Note: Rather than chocolate cookies, I used Oreos and simply removed the cream filling.

Pear crepes


1 cup all-purpose flour

1 tablespoon sugar

Pinch of salt

2 eggs, room temperature

1½ cups skim milk, room temperature

2 teaspoons vanilla

2 tablespoons unsalted butter, melted and cooled

Butter for greasing crepe pan


5 Bartlett pears

Juice of ½ lemon

6 tablespoons unsalted butter

3/4 cup granulated sugar

1/4 teaspoon ginger

1/8 teaspoon cinnamon


Sugar, optional

Honey, optional

Raspberries or other fruit, optional

Sift flour, sugar and salt into a bowl. In separate bowl, whisk together eggs, milk, vanilla and melted butter.

Combine liquid mixture with flour mixture and whisk until most lumps have been removed. Refrigerate batter for at least 1 hour. Strain out lumps, if necessary, before using.

Peel, core and slice pears and sprinkle with lemon juice. In a 10- or 12-inch frying pan, melt butter with sugar, stirring to combine. Add pears and cook, turning frequently, for 20 to 25 minutes. When finished, pears will be soft and liquid reduced and slightly caramelized. Add ginger and cinnamon and cook for another 2 to 3 minutes. Remove from heat.

Using an 8-inch crepe pan or low-sided frying pan, heat pan then add a dab of butter. Coat entire surface of pan with melted butter. Holding pan off the flame, pour 2 to 3 tablespoons of batter onto pan.

Swirl batter so that entire surface of pan is evenly coated with batter. Cook for 2 to 3 minutes, or until bottom is light brown and top has set. Using either a spatula or your fingers, flip crepe over and allow other side to cook for 1 minute.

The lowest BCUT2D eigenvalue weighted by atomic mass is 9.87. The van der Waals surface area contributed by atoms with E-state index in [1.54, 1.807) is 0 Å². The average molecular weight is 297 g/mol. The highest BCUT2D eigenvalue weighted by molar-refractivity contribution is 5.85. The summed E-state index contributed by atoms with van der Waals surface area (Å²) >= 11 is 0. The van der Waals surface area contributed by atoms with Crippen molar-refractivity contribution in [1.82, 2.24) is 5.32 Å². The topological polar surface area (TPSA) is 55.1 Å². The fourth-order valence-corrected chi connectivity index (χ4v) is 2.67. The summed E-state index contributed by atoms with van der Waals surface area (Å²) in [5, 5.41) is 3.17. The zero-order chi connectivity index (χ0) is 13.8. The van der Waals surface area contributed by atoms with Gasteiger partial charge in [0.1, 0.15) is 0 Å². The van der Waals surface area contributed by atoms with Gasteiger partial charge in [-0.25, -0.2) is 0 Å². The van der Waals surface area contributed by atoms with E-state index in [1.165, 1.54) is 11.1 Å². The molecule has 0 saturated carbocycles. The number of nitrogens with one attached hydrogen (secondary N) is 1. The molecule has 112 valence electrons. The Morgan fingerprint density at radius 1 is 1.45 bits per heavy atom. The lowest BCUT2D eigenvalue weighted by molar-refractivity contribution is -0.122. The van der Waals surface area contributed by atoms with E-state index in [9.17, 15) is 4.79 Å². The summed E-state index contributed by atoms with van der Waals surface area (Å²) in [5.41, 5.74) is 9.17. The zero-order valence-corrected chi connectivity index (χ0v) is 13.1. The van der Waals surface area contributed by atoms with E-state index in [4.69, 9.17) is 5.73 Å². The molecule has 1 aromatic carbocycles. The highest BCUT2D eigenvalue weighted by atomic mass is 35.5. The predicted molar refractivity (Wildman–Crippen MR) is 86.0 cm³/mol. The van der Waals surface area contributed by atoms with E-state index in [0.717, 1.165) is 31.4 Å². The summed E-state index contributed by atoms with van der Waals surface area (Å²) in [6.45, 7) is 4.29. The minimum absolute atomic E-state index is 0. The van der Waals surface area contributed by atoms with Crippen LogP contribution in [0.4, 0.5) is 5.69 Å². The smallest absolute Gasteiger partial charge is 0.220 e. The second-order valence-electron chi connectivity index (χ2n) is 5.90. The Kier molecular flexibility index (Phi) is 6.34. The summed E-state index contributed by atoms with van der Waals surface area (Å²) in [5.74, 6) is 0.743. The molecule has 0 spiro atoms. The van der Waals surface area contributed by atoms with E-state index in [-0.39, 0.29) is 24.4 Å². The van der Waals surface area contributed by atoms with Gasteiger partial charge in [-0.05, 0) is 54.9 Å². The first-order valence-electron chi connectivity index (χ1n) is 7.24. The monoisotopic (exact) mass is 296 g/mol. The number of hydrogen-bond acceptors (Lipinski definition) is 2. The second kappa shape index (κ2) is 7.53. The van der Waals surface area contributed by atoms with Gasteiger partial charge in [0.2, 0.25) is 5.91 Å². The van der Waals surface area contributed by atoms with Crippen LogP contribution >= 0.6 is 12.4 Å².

Place crepe on plate and spoon one to two tablespoons pear filling into center. Fold crepe in half, then in a triangle. Sprinkle sugar or drizzle honey over top and garnish with raspberries or other fruit, if desired. Makes 10 8-inch crepes.

Note: Unfilled crepes can be made several hours in advance and refrigerated. Simply lay the first crepe on a plate, then place a sheet of waxed paper over top of it. Lay the next crepe on top of the paper, cover it with sheet of waxed paper and repeat. After last crepe has been placed, cover plate with plastic wrap and place in refrigerator. Crepes can be reheated in the crepe pan — about 20 seconds on each side — or served cold.

Fall fruit crisp

Butter for greasing pan

4 apples, peeled, cored and sliced

1 pear, peeled, cored and sliced

1 cup cranberries, fresh or frozen

Juice of ½ lemon

2 teaspoons cinnamon, divided

3/4 cup firmly packed light brown sugar

3/4cup rolled oats

½cup all-purpose flour

1/4 cup unsalted butter, cut in pieces, room temperature

Ice cream

Grease a 2-quart baking dish and set aside.

Combine apples, pear, cranberries, lemon juice and 1 teaspoon cinnamon in a large bowl. Spoon coated fruit into prepared baking dish.

In medium bowl and using a fork or spoon, combine brown sugar, oats, flour, remaining 1 teaspoon cinnamon and butter pieces. Mix until well combined.

Spread topping evenly over fruit and place dish in preheated 375-degree oven. Bake 45 to 50 minutes, until top is golden and fruit is bubbling. Transfer to a rack to cool slightly. Serve warm with ice cream. Makes 9 servings.